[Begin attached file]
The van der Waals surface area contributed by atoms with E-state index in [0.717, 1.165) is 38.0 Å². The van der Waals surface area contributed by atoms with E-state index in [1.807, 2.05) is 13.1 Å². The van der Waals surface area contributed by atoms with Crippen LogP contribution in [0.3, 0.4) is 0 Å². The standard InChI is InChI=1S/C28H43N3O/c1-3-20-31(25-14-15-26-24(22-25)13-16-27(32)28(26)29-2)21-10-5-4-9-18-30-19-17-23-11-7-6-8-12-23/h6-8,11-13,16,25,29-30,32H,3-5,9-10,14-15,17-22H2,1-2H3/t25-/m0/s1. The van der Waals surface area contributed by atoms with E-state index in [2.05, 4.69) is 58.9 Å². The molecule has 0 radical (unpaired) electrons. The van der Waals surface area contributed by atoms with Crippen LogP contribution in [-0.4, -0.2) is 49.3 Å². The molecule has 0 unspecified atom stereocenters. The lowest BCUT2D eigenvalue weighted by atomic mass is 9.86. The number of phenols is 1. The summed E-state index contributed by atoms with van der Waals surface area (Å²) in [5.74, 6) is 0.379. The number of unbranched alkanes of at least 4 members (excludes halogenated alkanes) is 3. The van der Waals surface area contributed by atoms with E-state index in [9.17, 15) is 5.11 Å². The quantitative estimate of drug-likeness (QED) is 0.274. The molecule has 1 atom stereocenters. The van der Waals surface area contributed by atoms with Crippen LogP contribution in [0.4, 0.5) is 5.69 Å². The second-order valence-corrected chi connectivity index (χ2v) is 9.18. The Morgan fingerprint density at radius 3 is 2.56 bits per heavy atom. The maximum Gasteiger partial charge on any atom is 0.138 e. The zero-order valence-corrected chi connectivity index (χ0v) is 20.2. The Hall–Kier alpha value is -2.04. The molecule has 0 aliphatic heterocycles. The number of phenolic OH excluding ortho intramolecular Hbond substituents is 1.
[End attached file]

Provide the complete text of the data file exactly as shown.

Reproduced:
The van der Waals surface area contributed by atoms with E-state index in [0.717, 1.165) is 38.0 Å². The van der Waals surface area contributed by atoms with E-state index in [1.807, 2.05) is 13.1 Å². The van der Waals surface area contributed by atoms with Crippen LogP contribution in [0.3, 0.4) is 0 Å². The standard InChI is InChI=1S/C28H43N3O/c1-3-20-31(25-14-15-26-24(22-25)13-16-27(32)28(26)29-2)21-10-5-4-9-18-30-19-17-23-11-7-6-8-12-23/h6-8,11-13,16,25,29-30,32H,3-5,9-10,14-15,17-22H2,1-2H3/t25-/m0/s1. The van der Waals surface area contributed by atoms with E-state index in [2.05, 4.69) is 58.9 Å². The molecule has 0 radical (unpaired) electrons. The van der Waals surface area contributed by atoms with Crippen LogP contribution in [-0.4, -0.2) is 49.3 Å². The molecule has 0 unspecified atom stereocenters. The lowest BCUT2D eigenvalue weighted by atomic mass is 9.86. The number of phenols is 1. The summed E-state index contributed by atoms with van der Waals surface area (Å²) in [5.74, 6) is 0.379. The number of unbranched alkanes of at least 4 members (excludes halogenated alkanes) is 3. The van der Waals surface area contributed by atoms with E-state index in [9.17, 15) is 5.11 Å². The quantitative estimate of drug-likeness (QED) is 0.274. The molecule has 1 atom stereocenters. The van der Waals surface area contributed by atoms with Crippen LogP contribution in [0.4, 0.5) is 5.69 Å². The second-order valence-corrected chi connectivity index (χ2v) is 9.18. The Morgan fingerprint density at radius 3 is 2.56 bits per heavy atom. The maximum Gasteiger partial charge on any atom is 0.138 e. The zero-order valence-corrected chi connectivity index (χ0v) is 20.2. The Hall–Kier alpha value is -2.04. The molecule has 0 aliphatic heterocycles. The number of phenolic OH excluding ortho intramolecular Hbond substituents is 1.